A Change of Scenery: Wilderness Therapy Treatment for Inpatients in Acute Care


  • Kimberley M. Woodford Nova Scotia Health Authority
  • Lara Fenton University of Manitoba
  • Jacqueline Connors Nova Scotia Health Authority




Certified Therapeutic Recreation Specialist, Assessment, Planning, Implementation, Evaluation, Documentation (APIED) process, mental illness, clinical population, adults, wilderness therapy


While there is substantial evidence to suggest that wilderness therapy (WT) is beneficial for individuals with mental illnesses, little research explores how such programs can be used to augment transitional support to adults who are currently in acute clinical care. This article provides evidence to show that WT has a positive impact on the recovery and transition of this population. Twenty-four inpatients participated in a three-day, two-night WT camp supported by a registered nurse, two Certified Therapeutic Recreation Specialists, and two recreation therapy student interns. Results indicate the WT program positively impacted clients’ positive moods, social skills, daily living, and coping skills, while providing a break from an institutional setting. A therapeutic recreation (TR) practice perspective, described through the APIED process (assessment, planning, implementation, evaluation, and documentation) is presented.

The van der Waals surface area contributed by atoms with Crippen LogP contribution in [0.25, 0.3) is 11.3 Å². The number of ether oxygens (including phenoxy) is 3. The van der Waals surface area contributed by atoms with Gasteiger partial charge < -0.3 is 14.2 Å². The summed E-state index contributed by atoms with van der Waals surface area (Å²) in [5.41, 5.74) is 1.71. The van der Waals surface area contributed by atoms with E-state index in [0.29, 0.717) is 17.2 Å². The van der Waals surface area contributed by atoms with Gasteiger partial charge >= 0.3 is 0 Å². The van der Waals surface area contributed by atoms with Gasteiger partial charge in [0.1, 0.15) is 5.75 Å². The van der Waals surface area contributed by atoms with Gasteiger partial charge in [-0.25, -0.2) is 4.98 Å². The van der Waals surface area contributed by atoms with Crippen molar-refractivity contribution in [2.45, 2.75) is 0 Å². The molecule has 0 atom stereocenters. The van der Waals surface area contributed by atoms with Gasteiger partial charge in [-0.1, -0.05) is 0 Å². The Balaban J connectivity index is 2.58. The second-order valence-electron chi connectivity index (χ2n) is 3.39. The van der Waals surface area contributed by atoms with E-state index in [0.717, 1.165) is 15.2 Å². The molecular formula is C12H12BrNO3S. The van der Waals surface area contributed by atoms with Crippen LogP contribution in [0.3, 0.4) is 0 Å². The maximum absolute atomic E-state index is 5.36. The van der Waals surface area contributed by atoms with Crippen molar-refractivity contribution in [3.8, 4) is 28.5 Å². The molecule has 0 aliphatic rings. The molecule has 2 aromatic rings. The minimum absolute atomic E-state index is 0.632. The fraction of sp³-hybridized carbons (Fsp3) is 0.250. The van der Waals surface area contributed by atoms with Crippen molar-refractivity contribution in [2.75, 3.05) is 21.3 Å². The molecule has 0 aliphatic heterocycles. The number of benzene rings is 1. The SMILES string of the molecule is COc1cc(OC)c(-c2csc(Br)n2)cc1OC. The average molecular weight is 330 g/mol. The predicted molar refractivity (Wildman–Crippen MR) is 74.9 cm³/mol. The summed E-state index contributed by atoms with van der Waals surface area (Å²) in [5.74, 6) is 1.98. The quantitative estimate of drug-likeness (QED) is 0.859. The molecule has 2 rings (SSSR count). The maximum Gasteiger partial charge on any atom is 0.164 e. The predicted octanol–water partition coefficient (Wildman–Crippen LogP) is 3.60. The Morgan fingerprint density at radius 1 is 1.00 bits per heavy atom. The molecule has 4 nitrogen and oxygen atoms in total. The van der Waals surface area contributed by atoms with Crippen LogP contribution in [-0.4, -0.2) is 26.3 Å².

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Author Biographies

Kimberley M. Woodford, Nova Scotia Health Authority

Kimberley Woodford is a Certified Therapeutic Recreation Therapist (CTRS) and has a Masters in Child and Youth Studies. She is the Research and Evaluation Director of a not-for-profit organization, Strongest Families Institute, which provides distance programs to families of children with mild to moderate mental health issues. She also holds a casual position as Recreation Therapist with the Nova Scotia Health Authority (NSHA).

Lara Fenton, University of Manitoba

Dr. Fenton is an Assistant Professor at the University of Manitoba working on a ‘Recreation for Mental Health’ project. The project is a collaboration between Recreation Nova Scotia, Canadian Mental Health Association, Nova Scotia Division, and the School of Health and Human Performance at Dalhousie University.

Jacqueline Connors, Nova Scotia Health Authority

Jacqueline Connors is a Certified Therapeutic Recreation Specialist (CTRS) working as a Recreation Therapist for the Nova Scotia Health Authority (NSHA) Addictions and Mental Health Program.  Jacqueline and the RT team at NSHA was awarded a grant to facilitate the camp program through the Mental Health Foundation of Nova Scotia.





Practice Perspective